Before he left the Plain Dealer on July 20, 2010, cleveland.com published a story Puente wrote about Resendez being laid off with another captain by then Sheriff Phillip Stammati.  One of my cousins was a deputy for Stammati so Resendez’s name is familiar to me.  Another cousin served on Lorain city council.  I’m also familiar with Rivera’s work. What Puente left out of the “lay off” story about his boy was any of the drama they’d been involved in together.

To Mark and his Cleveland Scene employers.  I know I’m the best investigative journalist … ever.  The Plain Dealer would have had a wall of Pulitizer’s had my work been published on its pages over the past 42 years.  My stories have been “copped” by other writers for the past 42 years and more recently without attribution.  The Plain Dealer’s been the worst offender followed by WOIO.

Former Cleveland Scene writer Kevin Hoffman penned a “Pretender to the Throne” story about former East Cleveland councilman O. Mays that I researched. While taking personal shots instead of simply acknowledging my excellence, Hoffman called himself confirming what I’d written by repeating what I’d written. Scene’s arrogance is in its writers thinking they get to validate other writers by stealing their work. Hoffman wrote the stupid statement that I “used the guise of reporting to lash out at enemies” in reference to my reporting about ex-East Cleveland Mayor Emmanuel Onunwor. Had they followed the stories instead of me they would have shared the information I’d shared with former State Auditor Jim Petro in a letter that resulted in an audit Assistant U.S. Attorneys Steve Dettelbach and Benita Pearson used to convict him. I’ve dealt with this type of editorial racism all my career in Cleveland.

As I don’t read Cleveland Scene unless someone sends me a story, I can’t say how many of my stories have been redone without attribution.  After I published a front page story about former East Cleveland councilman O. Mays using a California serial killer’s transcript to teach in the Cleveland Municipal School District they followed up with their own “Pretender to the Throne” story.

The point, Mark, is the shit you did was foul and I’m not the mutha fuckin’ one.  You are not going to build your identity as a writer off my mutha fuckin’ work.  Your employers, co-workers and colleagues in this town’s media have lied all over my name to create a false impression of me before the public while using my stories without attribution to boost your readership and careers.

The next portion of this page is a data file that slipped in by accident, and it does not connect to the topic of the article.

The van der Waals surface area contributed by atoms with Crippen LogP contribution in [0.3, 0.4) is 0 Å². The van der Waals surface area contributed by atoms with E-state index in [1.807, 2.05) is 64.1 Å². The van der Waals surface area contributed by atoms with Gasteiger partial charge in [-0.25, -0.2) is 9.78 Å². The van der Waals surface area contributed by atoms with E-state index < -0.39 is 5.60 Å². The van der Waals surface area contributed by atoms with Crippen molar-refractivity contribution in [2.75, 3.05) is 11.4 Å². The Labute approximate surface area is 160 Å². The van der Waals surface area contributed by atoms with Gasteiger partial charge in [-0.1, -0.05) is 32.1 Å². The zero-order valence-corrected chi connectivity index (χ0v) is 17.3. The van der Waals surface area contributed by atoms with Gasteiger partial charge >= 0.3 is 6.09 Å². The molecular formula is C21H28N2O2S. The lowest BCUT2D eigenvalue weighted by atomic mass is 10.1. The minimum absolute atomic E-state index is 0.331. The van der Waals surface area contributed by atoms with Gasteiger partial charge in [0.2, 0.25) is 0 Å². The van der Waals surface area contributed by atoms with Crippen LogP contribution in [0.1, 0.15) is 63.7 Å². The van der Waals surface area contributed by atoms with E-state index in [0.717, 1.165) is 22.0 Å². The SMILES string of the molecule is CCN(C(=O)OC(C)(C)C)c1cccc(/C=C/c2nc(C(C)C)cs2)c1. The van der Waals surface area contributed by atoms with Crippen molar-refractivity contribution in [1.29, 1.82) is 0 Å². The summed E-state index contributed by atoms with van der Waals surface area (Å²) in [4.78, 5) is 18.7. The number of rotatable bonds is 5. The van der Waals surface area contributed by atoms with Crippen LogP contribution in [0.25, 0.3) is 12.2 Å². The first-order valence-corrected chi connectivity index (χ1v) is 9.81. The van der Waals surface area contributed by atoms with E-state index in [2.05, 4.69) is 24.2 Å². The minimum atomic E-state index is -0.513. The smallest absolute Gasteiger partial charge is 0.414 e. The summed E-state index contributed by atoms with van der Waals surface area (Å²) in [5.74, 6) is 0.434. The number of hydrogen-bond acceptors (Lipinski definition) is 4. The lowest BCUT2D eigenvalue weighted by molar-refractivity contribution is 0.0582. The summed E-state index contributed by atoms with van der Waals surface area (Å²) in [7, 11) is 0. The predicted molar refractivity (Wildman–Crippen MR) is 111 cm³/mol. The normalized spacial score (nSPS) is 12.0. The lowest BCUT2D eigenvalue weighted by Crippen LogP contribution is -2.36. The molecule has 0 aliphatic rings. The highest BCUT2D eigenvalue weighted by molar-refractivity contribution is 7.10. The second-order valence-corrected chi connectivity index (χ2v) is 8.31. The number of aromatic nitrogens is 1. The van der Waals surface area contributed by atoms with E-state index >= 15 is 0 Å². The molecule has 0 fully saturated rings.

I am the best journalist this town has ever seen.  Y’all are just too petty-azzed small-minded to acknowledge it.

Eric Jonathan Brewer

Cleveland's most influential journalist and East Cleveland's most successful mayor is an East Saint Louis, Illinois native whose father led the city's petition drive in 1969 to elect the first black mayor in 1971. Eric is an old-school investigative reporter whose 40-year body of editorial work has been demonstrably effective. No local journalist is feared or respected more.

Trained in newspaper publishing by the legendary Call & Post Publisher William Otis Walker in 1978 when it was the nation's 5th largest Black-owned publication, Eric has published and edited 13 local, regional and statewide publications across Ohio. Adding to his publishing and reporting resume is Eric's career in government. Eric served as the city's highest paid part-time Special Assistant to ex-Cleveland Mayor Michael R. White. He served as Chief of Staff to ex-East Cleveland Mayor Emmanuel Onunwor; and Chief of Communications to the late George James in his capacity as the Cuyahoga Metropolitan Housing Authority's first Black executive director. Eric was appointed to serve as a member of the state's Financial Planning & Supervision Commission to guide the East Cleveland school district out of fiscal emergency and $20 million deficit. Former U.S. HUD Secretary Alphonso Jackson told Eric in his D.C. office he was the only mayor in the nation simultaneously-managing a municipal block grant program. Eric wrote the city's $2.2 million Neighborhood Stabilization Program grant application. A HUD Inspector General audit of his management of the block grant program resulted in "zero" audit findings.

As a newspaper publisher, Eric has used his insider's detailed knowledge of government and his publications to lead the FBI and state prosecutors to investigations that resulted in criminal prosecutions of well-known elected officials in Ohio; and have helped realign Cleveland's political landscape with the defeat of candidates and issues he's exposed. Eric's stories led to the indictments of the late Governor George Voinovich's brother, Paul Voinovich of the V Group, and four associates. He asked the FBI to investigate the mayor he'd served as chief of staff for public corruption; and testified in three federal trials for the prosecution. He forced former Cuyahoga County Coroner Dr. Elizabeth Balraj to admit her investigations of police killings were fraudulent; and to issue notices to local police that her investigators would control police killing investigations. Eric's current work has resulted in Cuyahoga County Judge John Russo accepting the criminal complaint he guided an activist to file against 24 civil rights-violating police officers in the city he once led for operating without valid peace officer credentials. USA Today reporters picked up on Eric's police credentials reporting from his social media page and made it national.

Eric is the author of of his first book, "Fight Police License Plate Spying," which examines the FBI and local police misuse of the National Crime Information Center criminal records history database. An accomplished trumpet player and singer whose friendship with Duke Fakir of the Four Tops resulted in his singing the show's closing song, "Can't Help Myself": Curtis Sliwa of New York's Guardian Angels counts Eric among his founding chapter leaders from the early 1980's role as an Ohio organizer of over 300 volunteer crime fighters in Cleveland, Columbus and Youngstown, Ohio. For his work as a young man Eric was recognized by Cleveland's Urban League as it's 1983 Young Man of the Year.

Known in Cleveland for his encyclopedic knowledge of government and history, and intimately-connected with the region's players, every local major media outlet in Cleveland has picked up on one of Eric's stories since 1979. There is no mainstream newspaper, television or radio outlet in Cleveland that does not include an interview with Eric Jonathan Brewer in its archives over the past 40 years.